It is so tempting to sample all of the yummy Easter candy out there, but don't forget that many Easter Candies are NOT gluten-free. During Passover and Easter, there are so many opportunities to go to parties with friends and family where there is a plethora of Easter snacks and candy; even office events will put your sweet tooth to the test. I recommend avoiding the temptation to sample Easter candy that may contain gluten, by bringing your own gluten-free candy to social events. Bringing gluten-free Easter candy to share with others will make it easier on you when it comes to sampling, because you can sample the candy you brought while also sharing with others. Informing your friends of your gluten-free candy requirements is also an option, it might even make a good conversation topic. The following is a list of gluten-free Easter candy. Please remember to check with the manufacturer if you have any questions.
Gluten-Free Easter Eggs:
The following recipe is great for those with dye sensitivities or anyone looking for a natural, healthy alternative to Easter egg dyes. Most Easter coloring kits require vinegar. Be sure to use gluten-free vinegar.
Natural/Food Based Dyes:
Red and Pink- pomegranate juice, raspberries, cherries, cranberries, red grape juice, and beets, red onions. (less boiling or dying produces a pink color)
Orange – carrots, chili powder or paprika
Yellow – turmeric, orange or lemon peels, chamomile tea, celery seed (turmeric does not need to be boiled.)
Brown – coffee, black tea or black walnut shells
Green – spinach or liquid chlorophyll
Blue – blueberries, purple grape juice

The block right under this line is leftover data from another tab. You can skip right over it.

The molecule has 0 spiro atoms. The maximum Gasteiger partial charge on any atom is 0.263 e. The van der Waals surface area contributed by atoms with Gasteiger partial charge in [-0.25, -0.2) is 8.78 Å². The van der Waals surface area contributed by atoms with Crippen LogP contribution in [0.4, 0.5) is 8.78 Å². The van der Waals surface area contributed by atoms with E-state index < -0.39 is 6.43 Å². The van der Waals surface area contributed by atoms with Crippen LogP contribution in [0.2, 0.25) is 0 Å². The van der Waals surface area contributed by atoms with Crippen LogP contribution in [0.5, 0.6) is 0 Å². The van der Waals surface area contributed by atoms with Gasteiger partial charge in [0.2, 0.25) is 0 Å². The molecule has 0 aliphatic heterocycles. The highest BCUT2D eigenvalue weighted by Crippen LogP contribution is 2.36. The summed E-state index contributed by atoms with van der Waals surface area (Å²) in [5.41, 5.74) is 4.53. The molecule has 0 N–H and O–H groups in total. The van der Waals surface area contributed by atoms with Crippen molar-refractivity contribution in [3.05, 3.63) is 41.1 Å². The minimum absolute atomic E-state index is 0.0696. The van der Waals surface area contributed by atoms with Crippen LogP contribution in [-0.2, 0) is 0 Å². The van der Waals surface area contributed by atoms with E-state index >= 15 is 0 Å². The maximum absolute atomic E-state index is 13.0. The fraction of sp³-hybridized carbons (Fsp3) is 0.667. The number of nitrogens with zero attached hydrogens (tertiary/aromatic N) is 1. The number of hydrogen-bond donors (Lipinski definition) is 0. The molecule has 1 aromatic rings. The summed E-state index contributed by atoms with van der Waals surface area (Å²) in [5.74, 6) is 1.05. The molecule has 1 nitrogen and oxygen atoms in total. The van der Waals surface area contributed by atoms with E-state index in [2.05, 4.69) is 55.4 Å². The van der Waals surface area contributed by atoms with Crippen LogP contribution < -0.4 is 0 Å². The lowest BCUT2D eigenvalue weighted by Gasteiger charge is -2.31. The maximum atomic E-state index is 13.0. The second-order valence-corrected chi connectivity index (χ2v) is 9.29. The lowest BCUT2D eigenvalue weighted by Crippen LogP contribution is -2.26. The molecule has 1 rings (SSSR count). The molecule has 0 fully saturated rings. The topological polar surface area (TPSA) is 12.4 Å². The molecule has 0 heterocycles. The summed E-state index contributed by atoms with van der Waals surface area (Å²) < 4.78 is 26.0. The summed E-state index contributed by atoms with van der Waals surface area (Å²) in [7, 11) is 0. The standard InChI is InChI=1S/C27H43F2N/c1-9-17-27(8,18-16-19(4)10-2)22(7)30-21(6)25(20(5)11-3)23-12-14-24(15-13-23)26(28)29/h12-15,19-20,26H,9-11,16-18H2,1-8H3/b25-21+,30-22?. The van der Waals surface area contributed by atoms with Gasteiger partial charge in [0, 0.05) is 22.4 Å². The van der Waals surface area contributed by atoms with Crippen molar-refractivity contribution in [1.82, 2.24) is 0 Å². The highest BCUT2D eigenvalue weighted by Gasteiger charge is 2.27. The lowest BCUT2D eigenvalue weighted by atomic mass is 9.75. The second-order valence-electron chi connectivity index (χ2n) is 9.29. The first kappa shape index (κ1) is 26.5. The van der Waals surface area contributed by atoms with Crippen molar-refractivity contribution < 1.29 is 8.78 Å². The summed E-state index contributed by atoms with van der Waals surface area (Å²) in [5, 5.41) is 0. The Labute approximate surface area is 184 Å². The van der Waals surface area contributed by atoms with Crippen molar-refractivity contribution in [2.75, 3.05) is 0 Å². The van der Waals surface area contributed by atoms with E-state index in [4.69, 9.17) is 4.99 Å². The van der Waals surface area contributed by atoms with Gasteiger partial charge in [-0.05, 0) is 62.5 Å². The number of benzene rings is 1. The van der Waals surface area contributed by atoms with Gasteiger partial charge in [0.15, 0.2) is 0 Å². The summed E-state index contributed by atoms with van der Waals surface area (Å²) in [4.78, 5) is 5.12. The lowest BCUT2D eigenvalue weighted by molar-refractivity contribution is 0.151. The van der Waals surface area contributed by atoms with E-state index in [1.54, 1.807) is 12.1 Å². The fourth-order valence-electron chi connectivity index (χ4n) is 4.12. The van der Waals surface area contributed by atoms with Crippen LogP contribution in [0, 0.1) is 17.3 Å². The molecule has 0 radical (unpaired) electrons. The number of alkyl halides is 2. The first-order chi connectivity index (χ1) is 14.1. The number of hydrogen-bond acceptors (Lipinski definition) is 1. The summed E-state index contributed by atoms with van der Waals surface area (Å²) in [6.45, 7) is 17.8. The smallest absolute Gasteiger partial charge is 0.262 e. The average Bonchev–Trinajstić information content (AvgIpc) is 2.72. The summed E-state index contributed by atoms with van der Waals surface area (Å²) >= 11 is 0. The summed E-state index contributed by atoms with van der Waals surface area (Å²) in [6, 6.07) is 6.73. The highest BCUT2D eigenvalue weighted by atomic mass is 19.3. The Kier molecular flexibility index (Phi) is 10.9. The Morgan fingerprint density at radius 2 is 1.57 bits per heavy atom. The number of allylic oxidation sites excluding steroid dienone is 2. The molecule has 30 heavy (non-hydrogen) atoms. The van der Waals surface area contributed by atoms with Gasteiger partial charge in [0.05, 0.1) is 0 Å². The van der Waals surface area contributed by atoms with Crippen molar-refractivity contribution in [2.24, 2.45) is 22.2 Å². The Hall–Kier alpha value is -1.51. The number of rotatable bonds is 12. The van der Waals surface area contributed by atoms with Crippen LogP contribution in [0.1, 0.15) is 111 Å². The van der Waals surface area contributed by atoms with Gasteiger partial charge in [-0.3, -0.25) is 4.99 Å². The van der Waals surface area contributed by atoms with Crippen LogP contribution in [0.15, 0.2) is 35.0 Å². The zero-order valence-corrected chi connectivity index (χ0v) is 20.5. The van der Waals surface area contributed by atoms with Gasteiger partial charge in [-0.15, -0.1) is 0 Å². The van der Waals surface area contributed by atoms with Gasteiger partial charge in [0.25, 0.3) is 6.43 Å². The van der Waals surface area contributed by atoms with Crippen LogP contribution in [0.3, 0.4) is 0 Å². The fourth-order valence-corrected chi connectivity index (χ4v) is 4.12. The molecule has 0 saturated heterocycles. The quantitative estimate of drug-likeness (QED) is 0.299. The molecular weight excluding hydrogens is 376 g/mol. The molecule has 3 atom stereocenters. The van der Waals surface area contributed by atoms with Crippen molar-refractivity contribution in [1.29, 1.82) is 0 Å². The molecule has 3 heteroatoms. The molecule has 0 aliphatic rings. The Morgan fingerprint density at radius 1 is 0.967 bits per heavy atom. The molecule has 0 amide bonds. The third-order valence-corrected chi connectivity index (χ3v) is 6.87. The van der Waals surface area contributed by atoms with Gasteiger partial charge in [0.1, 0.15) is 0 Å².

Purple – grape juice or blackberries, concentrated grape juice, violet blossoms, and hibiscus tea
Gold - curry powder, yellow delicious apple peels, dill seeds
Deep yellow- soak eggs in turmeric for a long time
Teal- Soak eggs in turmeric solution for 30 minutes and then cabbage soak for 5 seconds.
Bright Blue- Soak eggs in cabbage solution overnight (or just for a long time)
Red/Pink-less boiling or dying produces a pink color
To begin, boil your eggs and when they are cool, store them in your refrigerator until you are ready to dye them. Alternatively, you can boil eggs with dye or cold dip, for 5 seconds up to overnight, and dry on wire wrap.
To make each dye, bring water, vinegar, and color element to a boil, lower the heat, simmer 30 min and strain dye. Please note, you will need a separate base for each primary dye color you make.
The rule of thumb for the dye is to use four cups of chopped fruit, vegetable or plant material to four cups of water. Add two tablespoons of vinegar. Bring to a boil and then simmer for 15 to 30 minutes (depending on how intense you want the colors).
Eggs colored in natural dyes generally have a dull finish and are not glossy. If you want your eggs to look glossy, rub them with cooking or mineral oil after they dry.
Keep your eggs refrigerated until it's time to hide them or eat them.
Caution: Food safety experts recommend not eating eggs that have been sitting at room temperature for more than two hours.
- Watch out for hidden gluten-ingredients,(caramel color, natural and artificial flavors or colors, etc)
- Keep your hands clean
- Host Easter brunch
- Make sure all of your kitchen equipment is clean and free of gluten contaminates
- Bring gluten-free Easter candy & snacks to share
- If you buy prepared meats, check with the manufacturer to make sure they are gluten-free
- Trust yourself. If you think something might make you sick, don't take any chances
As always, Celiac.com welcomes your comments (see below).